Mysterious ways

Religion on the whole, doesn’t really blow my skirt up. Very little of it makes sense to me. The do good, be good bits do. But it’s not hard to work that stuff out on your own, is it?

It’s easy to write off folks with a faith because… well, there’s evolution for starters… but really, I think because there are so many freaking religious nut jobs out there. Ranging from those who live in pretty green countries who are warring with their neighbors, through to racist grandmothers who go to church every Sunday, and the pedophiliac priests who don’t think my gay friends have a right to be married.

Having said that – I have met some wonderfully smart, incredibly articulate, well travelled, open-minded and completely inspirational people who are religious.

I don’t think I had ever met a nun, before I was invited to have dinner with ACDC’s Aunty Ivy. She totally fits my definition of cool. She is interesting. And interested. She’s quietly spoken by nature, but you can see how rowdy she’d get at Rabbitoh’s game. She’s got a gentle spirit but I don’t think you’d be wise to be messin with anyone she loves. She struck me as someone who likes her creature comforts but she’d also happily sleep on a dirt floor in an African country to do volunteer work with kids in need. I just loved all the contradictions. I don’t know why, but it never occurred to me that you could be a nun and like a tinny or two.

A couple of years ago, I met this bloke at a party full of fitness freaks. Short and ruddy with an unruly beard and a gruff voice – his name was Graham Long and he was the larrikin pastor of a well-known chapel in Sydney’s red light district, a place called The Wayside. Their ethos is giving people a hand up not a handout. They provide a range of services to people who have fallen, well… by the wayside. Everything from showers, to referrals for health and home agencies, advocacy, and I love this: “a judgment free space for those just looking for a chat, a coffee or a quiet place to think.” God only knows, we all need that. I remember him (Graham, not God) saying to me that he came home “at the end of every day completely spent, but completely energized” by what he did for work. And that he didn’t really consider it a job. He’d do it even if they didn’t pay him.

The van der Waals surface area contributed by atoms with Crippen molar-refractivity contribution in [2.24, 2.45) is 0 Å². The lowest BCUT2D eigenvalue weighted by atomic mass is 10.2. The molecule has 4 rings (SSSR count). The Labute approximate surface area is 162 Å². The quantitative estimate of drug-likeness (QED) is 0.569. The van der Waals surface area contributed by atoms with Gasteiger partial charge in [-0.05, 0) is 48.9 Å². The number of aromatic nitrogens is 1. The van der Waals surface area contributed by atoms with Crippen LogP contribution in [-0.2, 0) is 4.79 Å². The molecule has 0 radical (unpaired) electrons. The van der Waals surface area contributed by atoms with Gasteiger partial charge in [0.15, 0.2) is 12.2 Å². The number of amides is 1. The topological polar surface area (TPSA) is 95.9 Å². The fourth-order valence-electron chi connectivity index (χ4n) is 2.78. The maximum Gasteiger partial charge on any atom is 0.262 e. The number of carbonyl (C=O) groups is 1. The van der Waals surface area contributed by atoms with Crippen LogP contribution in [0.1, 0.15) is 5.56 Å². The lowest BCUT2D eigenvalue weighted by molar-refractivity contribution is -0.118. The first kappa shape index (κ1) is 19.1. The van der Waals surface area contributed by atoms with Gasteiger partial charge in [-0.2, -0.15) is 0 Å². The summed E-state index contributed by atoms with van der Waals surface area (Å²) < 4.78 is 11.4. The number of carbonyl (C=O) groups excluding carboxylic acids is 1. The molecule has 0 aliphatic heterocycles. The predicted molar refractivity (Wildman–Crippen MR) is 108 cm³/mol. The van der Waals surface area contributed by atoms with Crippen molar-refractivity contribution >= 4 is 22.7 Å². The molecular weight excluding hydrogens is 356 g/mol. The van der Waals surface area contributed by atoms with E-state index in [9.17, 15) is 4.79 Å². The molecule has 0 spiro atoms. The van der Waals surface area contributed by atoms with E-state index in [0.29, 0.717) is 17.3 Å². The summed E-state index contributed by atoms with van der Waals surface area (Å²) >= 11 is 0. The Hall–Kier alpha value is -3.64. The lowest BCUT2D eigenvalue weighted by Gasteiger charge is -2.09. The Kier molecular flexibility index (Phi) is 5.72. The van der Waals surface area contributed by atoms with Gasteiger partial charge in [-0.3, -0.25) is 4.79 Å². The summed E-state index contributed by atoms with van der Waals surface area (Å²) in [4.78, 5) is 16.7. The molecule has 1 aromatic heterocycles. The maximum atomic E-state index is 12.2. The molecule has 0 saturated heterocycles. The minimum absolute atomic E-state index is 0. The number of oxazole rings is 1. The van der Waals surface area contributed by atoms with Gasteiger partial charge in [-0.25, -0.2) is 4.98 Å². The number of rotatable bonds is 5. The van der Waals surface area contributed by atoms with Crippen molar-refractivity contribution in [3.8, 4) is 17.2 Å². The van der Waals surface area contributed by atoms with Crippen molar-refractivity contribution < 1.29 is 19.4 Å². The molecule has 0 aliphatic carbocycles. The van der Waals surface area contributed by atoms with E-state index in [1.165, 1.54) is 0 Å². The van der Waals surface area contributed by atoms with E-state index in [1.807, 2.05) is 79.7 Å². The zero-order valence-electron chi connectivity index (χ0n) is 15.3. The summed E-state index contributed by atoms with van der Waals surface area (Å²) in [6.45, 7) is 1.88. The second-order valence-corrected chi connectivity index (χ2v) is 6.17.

A few weeks later, I was reading an article about a woman who was coordinating a singles / charity event. I really liked the idea of mixing the two. Fail to meet the right bloke? That’s okay. You still get to feel good about yourself, because you’re doing something for someone else. She said, “I don’t have a job. I have a life I love.”

Both of these things have been rattling around in my head for a long time.

I suppose you could say I’ve done some interesting stuff for work. I’ve been the voiceover in upscale department stores. I’ve sold everything from ice creams, to ‘sexy giftware’, to cars. I was the production manager on a low budget film shoot. I did a short stint in the medical imaging field. I once wore a bunny suit (man, those things Smell. Bad.) I was the graphic designer of an independent newspaper. I worked in the engineering industry for a while (loved those boys. They swore like sailors and introduced me to French champagne). I worked for a wee while at one of London’s top ad agencies as a proofreader. I waited tables (that only lasted 4 hours). I have hosted trivia nights and been the MC at weddings (although i did the latter for love). And most recently, I was one of the Marketing Managers for one of Australia’s most famous icons (the pointy white building on Sydney Harbour).

I’ve spent a bit of time over the past year thinking, what would make me feel like the pastor or the social entrepreneur? What do I want be when I grow up?

Things that kept popping up time and time again: writing, teaching and / or training, having my own consultancy…  I also harbored romantic notions of owning  an old-school pub and spending my days listening to old sea dogs swill stories around inside their schooners.

So, when I decided to take some time out this year to travel – I also decided I would work towards effecting change in this part of my life… To that end, I found myself signing up for a TEFL (Teaching English as a Foreign Language) Certification.